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Challenges and Implementation of Domestic Financing for Health: Malaria Domestic Financing for Health: Invest to Save Lives Addis Ababa, 11-12 November.

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Presentation on theme: "Challenges and Implementation of Domestic Financing for Health: Malaria Domestic Financing for Health: Invest to Save Lives Addis Ababa, 11-12 November."— Presentation transcript:

1 Challenges and Implementation of Domestic Financing for Health: Malaria Domestic Financing for Health: Invest to Save Lives Addis Ababa, November 2013 Dr Silvia Ferazzi Roll Back Malaria Partnership

2 1 Malaria is a key public health challenge in Africa Map of malaria risk - Source: Malaria Atlas Project 2012 People at risk 3 billion in the world 726 million in Africa Number of cases 219 million in the world 174 million in Africa Number of deaths 660,000 in the world 596,000 in Africa

3 2 Malaria hinders socio-economic development Total benefit from reduced malaria burden More income for poor families: Malaria accounts for 25% of household expenditures More educated workforce (better school attendance and performance) Additional benefits + Direct benefits from case and death reduction Improved lifetime productivity (fewer work days lost to illness and death): Average productivity gain of 1-5 days per case averted (Mc Kinsey, 2006) Overall, in Africa : $5.4 billion in malaria control $73-91 billion in economic return = 14 to 17 times the investment) Economic return for companies: through a PPP initiative, in Zambia 3 companies gained an annualized rate of return of 28%

4 3 Resurgence //Sustaining achievements Cohen et al. Malaria Journal 2012

5 4 Remarkable increase in aid for malaria over the past 10 years – what next?

6 5 Domestic funding is progressing too slow

7 6 Ensuring sustainable domestic funding Ministers of Finance Ministers of Finance Ministers of Health Ministers of Health 1. Increase budget allocations 2. Implement innovative mechanisms to counter unpredictability and increase efficiency Sustainable financing plans Development loans (IDA/Reg. Banks) Development aid (budget support) Investment of revenue collection Debt relief/Debt conversions Risk pooling Results based financing Trust funds 4. Promote intra- and intersectoral integration for better value for money Heads of State PPPs 3. Develop evidence/tools for decision making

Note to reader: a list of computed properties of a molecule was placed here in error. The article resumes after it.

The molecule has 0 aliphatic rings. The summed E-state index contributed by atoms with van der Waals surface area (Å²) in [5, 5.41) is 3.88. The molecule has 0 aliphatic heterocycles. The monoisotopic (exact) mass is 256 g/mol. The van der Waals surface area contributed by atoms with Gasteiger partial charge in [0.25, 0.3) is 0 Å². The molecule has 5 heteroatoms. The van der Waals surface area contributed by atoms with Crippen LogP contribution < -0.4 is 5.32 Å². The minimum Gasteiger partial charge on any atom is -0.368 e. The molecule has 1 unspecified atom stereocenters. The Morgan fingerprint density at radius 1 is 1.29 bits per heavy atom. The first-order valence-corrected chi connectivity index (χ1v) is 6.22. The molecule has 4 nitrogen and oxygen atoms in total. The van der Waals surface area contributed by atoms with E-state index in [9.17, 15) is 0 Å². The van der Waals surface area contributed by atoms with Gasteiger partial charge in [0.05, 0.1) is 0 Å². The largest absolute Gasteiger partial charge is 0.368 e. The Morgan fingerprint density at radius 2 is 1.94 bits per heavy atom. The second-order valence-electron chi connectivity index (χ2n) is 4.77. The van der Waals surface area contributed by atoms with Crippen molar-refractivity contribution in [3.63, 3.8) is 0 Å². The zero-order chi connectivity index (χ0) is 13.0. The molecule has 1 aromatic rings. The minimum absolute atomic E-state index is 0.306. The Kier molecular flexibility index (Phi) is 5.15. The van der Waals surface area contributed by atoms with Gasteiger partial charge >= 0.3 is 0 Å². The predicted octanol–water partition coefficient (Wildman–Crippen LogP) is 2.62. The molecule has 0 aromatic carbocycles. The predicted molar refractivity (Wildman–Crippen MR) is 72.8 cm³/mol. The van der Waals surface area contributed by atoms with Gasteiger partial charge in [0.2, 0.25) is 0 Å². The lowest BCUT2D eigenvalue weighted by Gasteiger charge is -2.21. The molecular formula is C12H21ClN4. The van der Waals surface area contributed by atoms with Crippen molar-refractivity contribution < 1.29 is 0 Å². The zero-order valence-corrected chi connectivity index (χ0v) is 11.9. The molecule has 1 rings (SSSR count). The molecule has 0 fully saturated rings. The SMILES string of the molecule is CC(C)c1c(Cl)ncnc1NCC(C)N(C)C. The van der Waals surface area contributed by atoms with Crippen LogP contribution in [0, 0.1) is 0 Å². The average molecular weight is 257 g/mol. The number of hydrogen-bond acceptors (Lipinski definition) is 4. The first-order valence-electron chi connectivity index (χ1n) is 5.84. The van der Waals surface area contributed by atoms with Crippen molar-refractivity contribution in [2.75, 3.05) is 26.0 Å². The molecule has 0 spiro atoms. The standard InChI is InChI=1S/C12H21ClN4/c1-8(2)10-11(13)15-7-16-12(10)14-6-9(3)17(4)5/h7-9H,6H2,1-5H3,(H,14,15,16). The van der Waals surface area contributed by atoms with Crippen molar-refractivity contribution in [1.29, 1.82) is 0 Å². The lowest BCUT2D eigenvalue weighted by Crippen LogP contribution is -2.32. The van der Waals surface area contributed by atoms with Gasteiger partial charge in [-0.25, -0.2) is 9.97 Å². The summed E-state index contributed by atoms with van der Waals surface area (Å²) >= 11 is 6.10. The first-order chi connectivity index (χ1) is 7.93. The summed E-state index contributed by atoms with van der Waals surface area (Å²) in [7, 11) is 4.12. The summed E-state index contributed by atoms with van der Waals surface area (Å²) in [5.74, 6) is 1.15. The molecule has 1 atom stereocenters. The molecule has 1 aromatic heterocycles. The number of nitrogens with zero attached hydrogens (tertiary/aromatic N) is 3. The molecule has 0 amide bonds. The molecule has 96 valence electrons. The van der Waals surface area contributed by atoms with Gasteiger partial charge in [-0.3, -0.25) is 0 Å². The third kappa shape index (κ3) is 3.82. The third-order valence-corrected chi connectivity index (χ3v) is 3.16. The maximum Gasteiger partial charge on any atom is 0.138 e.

8 7 1. Increased budget allocations for health – RBM advocacy Work with Heads of States: African Leaders Malaria Alliance African Union Contribution with advocacy and evidence in key MOH/MOF processes: – High Level Dialogue, Tunis (AfDB; HHA) – Africa Health Forum (WB, USG, HHA) – Roundtable on Sustainable Finaicng for malaria and Health sector (UK)

9 8 : 2. Domestic innovative financing – RBM support to share lessons and promote pilot initiatives Annual RBM Ministerial Session has focused repeatedly on domestic innovative financing Piloting a PPP pay-for- performance model in Mozambique

10 9 Domestic innovative financing – report at 2013 RBM Ministerial Session Community health insurances and fee- based measures Co-financing and extension of services from PS Solidarity funds/other pool funding Pay for performance mechanisms Cost efficiencies Innovative use of taxation Use of taxes on tobacco, alcohol, GSMs, air tickets (Benin) De-taxation of bed nets/insecticides/drugs (Burkina Faso, Côte d'Ivoire) Health insurance schemes (Burkina Faso, Ethiopia, Ghana, Mali, Sierra Leone, Sudan, Yemen, Zambia) Community health insurance (Burkina Faso, Rwanda) Extension to malaria of fee for health services (Liberia, Yemen) Exemption from medical fees (Côte d'Ivoire) Malaria financing task force with private sector (Malawi) Expansion of partnership with telecommunication companies (Yemen) Discussion for corporate responsibility action on malaria with private sector (Sierra Leone) Dialogue with private sector for extension of interventions from workplace to communities (Zambia) Presidential initiative for free care (Benin) Pooled financing scheme for MDG support (Ethiopia) Introduction of result based financing approach (Yemen) CHWs cooperatives funded based on performance including test/treat malaria (Rwanda) Proof of concept pilot of a pay-for-performance model in consultation with private sector (Mozambique) Pooled purchase/management of commodities (Benin, Burkina Faso, Côte d'Ivoire, Ethiopia, Mali, Rwanda) Use of the VPP of the Global Fund (Comoros, Ghana, Liberia, Togo) Voluntary pooled procurement and the procurement through WHO (Yemen) Planned participation in SADEC initiative for pooled procurement (Swaziland) Plans for local manufacturing of LLINs (Rwanda, Swaziland) Integration in comprehensive health packages (Rwanda, South Africa, Sudan, Yemen) Purchase agreements with private sector for better procurement efficiency (Côte d'Ivoire, Zambia) National pharmaceutical procurement unit envisaged (Sierra Leone) Unified national health information system (Sierra Leone)

11 10 RBM support: improve evidence and tools for decision making DFID-funded project with RBM for Strengthening the Use of Data for Malaria Decision Making in Africa Africa ARM (Advocacy for Resource Mobilization) as joint undertaking of RBM Malaria Advocacy Working Group and Harmonization Working Group

12 11 Need to engage non-Health Sectors Education Infrastructure Projects Military Also important, better integration of interventions with other sectors allows for more efficient management of common costs and take advantage of financing processes in other areas for malaria outcomes


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